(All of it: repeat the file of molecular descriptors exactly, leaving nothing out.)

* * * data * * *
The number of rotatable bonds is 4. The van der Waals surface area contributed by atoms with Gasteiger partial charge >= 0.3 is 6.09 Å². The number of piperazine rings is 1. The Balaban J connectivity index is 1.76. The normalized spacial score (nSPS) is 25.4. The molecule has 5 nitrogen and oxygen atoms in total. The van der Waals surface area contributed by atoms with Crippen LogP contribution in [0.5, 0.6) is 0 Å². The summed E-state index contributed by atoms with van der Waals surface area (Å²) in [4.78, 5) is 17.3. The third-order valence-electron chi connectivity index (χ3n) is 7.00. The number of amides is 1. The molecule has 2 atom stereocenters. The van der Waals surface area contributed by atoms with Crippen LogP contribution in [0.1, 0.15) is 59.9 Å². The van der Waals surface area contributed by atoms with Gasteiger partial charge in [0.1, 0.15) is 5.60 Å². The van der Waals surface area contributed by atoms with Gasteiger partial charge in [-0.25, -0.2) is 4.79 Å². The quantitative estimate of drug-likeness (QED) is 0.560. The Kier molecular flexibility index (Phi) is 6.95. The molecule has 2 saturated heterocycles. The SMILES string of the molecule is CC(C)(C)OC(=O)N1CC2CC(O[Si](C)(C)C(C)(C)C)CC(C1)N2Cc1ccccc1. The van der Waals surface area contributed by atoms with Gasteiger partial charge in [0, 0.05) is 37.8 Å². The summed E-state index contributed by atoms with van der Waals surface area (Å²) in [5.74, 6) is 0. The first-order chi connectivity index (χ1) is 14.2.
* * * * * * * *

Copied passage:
The number of rotatable bonds is 4. The van der Waals surface area contributed by atoms with Gasteiger partial charge >= 0.3 is 6.09 Å². The number of piperazine rings is 1. The Balaban J connectivity index is 1.76. The normalized spacial score (nSPS) is 25.4. The molecule has 5 nitrogen and oxygen atoms in total. The van der Waals surface area contributed by atoms with Crippen LogP contribution in [0.5, 0.6) is 0 Å². The summed E-state index contributed by atoms with van der Waals surface area (Å²) in [4.78, 5) is 17.3. The third-order valence-electron chi connectivity index (χ3n) is 7.00. The number of amides is 1. The molecule has 2 atom stereocenters. The van der Waals surface area contributed by atoms with Crippen LogP contribution in [0.1, 0.15) is 59.9 Å². The van der Waals surface area contributed by atoms with Gasteiger partial charge in [0.1, 0.15) is 5.60 Å². The van der Waals surface area contributed by atoms with Gasteiger partial charge in [-0.25, -0.2) is 4.79 Å². The quantitative estimate of drug-likeness (QED) is 0.560. The Kier molecular flexibility index (Phi) is 6.95. The molecule has 2 saturated heterocycles. The SMILES string of the molecule is CC(C)(C)OC(=O)N1CC2CC(O[Si](C)(C)C(C)(C)C)CC(C1)N2Cc1ccccc1. The van der Waals surface area contributed by atoms with Gasteiger partial charge in [0, 0.05) is 37.8 Å². The summed E-state index contributed by atoms with van der Waals surface area (Å²) in [5.74, 6) is 0. The first-order chi connectivity index (χ1) is 14.2.